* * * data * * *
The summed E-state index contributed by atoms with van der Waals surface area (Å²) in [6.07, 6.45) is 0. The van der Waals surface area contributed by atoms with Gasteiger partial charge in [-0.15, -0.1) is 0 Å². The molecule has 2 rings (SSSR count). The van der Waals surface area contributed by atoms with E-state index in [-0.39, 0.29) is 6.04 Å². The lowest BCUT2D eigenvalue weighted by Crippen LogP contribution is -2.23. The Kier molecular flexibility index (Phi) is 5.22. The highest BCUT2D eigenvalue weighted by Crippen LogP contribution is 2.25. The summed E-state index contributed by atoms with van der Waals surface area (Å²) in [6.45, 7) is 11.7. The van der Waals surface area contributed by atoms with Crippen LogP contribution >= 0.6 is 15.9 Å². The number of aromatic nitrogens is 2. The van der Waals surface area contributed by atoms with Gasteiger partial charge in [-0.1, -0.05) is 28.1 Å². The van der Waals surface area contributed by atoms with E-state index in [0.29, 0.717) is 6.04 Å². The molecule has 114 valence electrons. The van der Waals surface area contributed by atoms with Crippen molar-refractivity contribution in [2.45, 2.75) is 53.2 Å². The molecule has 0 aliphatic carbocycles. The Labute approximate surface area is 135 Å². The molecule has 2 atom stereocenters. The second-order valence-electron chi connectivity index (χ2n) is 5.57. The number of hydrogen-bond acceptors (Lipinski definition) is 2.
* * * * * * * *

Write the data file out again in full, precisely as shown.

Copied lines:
The summed E-state index contributed by atoms with van der Waals surface area (Å²) in [6.07, 6.45) is 0. The van der Waals surface area contributed by atoms with Gasteiger partial charge in [-0.15, -0.1) is 0 Å². The molecule has 2 rings (SSSR count). The van der Waals surface area contributed by atoms with E-state index in [-0.39, 0.29) is 6.04 Å². The lowest BCUT2D eigenvalue weighted by Crippen LogP contribution is -2.23. The Kier molecular flexibility index (Phi) is 5.22. The highest BCUT2D eigenvalue weighted by Crippen LogP contribution is 2.25. The summed E-state index contributed by atoms with van der Waals surface area (Å²) in [6.45, 7) is 11.7. The van der Waals surface area contributed by atoms with Crippen LogP contribution >= 0.6 is 15.9 Å². The number of aromatic nitrogens is 2. The van der Waals surface area contributed by atoms with Gasteiger partial charge in [-0.1, -0.05) is 28.1 Å². The van der Waals surface area contributed by atoms with E-state index in [0.29, 0.717) is 6.04 Å². The molecule has 114 valence electrons. The van der Waals surface area contributed by atoms with Crippen molar-refractivity contribution in [2.45, 2.75) is 53.2 Å². The molecule has 0 aliphatic carbocycles. The Labute approximate surface area is 135 Å². The molecule has 2 atom stereocenters. The second-order valence-electron chi connectivity index (χ2n) is 5.57. The number of hydrogen-bond acceptors (Lipinski definition) is 2.